- 23.Pearce CL, Templeman C, Rossing MA, Lee A, Near AM, Webb PM, Nagle CM, Doherty JA, Cushing-Haugen KL, Wicklund KG, Chang-Claude J, Hein R, Lurie G, Wilkens LR, Carney ME, Goodman MT, Moysich K, Kjaer SK, Hogdall E, Jensen A, Goode EL, Fridley BL, Larson MC, Schildkraut JM, Palmieri RT, Cramer DW, Terry KL, Vitonis AF, Titus LJ, Ziogas A, Brewster W, Anton-Culver H, Gentry-Maharaj A, Ramus SJ, Anderson AR, Brueggmann D, Fasching PA, Gayther SA, Huntsman DG, Menon U, Ness RB, Pike MC, Risch H, Wu AH, Berchuck A, Ovarian Cancer Association C (2012) Association between endometriosis and risk of histological subtypes of ovarian cancer: a pooled analysis of case–control studies. Lancet Oncol 13(4):385–394. doi: 10.1016/S1470-2045(11)70404-1 PubMedCentralCrossRefPubMedGoogle Scholar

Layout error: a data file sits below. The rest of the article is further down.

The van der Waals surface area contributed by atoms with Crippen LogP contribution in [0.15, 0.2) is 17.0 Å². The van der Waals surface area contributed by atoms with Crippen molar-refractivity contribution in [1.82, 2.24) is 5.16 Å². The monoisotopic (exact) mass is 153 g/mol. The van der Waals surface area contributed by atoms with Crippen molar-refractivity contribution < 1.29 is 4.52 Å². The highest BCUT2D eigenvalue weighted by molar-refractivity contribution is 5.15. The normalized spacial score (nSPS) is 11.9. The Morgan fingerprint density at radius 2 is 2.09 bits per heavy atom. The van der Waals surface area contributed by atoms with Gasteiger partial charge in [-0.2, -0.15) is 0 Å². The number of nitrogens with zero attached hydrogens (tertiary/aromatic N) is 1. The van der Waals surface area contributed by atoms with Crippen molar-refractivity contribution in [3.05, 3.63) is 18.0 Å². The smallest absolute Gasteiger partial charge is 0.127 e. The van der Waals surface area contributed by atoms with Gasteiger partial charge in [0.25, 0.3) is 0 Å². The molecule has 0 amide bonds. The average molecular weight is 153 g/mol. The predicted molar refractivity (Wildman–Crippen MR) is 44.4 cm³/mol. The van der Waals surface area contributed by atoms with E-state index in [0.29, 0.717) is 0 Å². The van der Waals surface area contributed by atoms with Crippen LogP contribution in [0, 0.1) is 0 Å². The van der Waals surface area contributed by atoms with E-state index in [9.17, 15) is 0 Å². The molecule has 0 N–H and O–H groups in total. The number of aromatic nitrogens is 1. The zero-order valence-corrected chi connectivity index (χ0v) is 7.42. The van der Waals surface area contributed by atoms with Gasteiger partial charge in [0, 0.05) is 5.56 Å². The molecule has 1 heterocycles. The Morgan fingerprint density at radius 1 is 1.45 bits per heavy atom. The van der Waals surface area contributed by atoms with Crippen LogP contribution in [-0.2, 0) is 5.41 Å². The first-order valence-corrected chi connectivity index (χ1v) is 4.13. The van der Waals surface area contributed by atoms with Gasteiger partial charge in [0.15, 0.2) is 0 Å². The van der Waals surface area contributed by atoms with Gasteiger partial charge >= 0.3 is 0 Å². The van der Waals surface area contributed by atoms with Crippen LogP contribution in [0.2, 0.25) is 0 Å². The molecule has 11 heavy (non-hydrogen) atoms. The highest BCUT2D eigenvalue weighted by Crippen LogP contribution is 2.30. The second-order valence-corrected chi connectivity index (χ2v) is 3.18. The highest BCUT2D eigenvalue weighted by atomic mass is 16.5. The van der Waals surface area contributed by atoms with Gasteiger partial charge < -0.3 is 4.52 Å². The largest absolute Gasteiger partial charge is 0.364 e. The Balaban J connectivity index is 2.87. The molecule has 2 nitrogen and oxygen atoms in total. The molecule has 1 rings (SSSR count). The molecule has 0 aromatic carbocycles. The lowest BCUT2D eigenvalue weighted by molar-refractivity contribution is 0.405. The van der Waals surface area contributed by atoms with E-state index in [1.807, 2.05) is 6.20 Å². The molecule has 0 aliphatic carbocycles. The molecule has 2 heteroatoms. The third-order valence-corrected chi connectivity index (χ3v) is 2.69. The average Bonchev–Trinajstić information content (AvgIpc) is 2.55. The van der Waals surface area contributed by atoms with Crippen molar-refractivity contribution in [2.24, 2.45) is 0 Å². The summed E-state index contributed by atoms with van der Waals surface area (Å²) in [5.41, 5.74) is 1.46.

- 24.Neill AS, Nagle CM, Protani MM, Obermair A, Spurdle AB, Webb PM, Australian National Endometrial Cancer Study G (2013) Aspirin, nonsteroidal anti-inflammatory drugs, paracetamol and risk of endometrial cancer: a case–control study, systematic review and meta-analysis. Int J Cancer J Int du Cancer 132(5):1146–1155. doi: 10.1002/ijc.27717 CrossRefGoogle Scholar
- 26.Setiawan VW, Matsuno RK, Lurie G, Wilkens LR, Carney ME, Henderson BE, Kolonel LN, Goodman MT (2012) Use of nonsteroidal anti-inflammatory drugs and risk of ovarian and endometrial cancer: the Multiethnic Cohort. Cancer Epidemiol Biomark Prev Pub Am Assoc Cancer Res Cosponsored Am Soc Prev Oncol 21(9):1441–1449. doi: 10.1158/1055-9965.EPI-12-0390-T CrossRefGoogle Scholar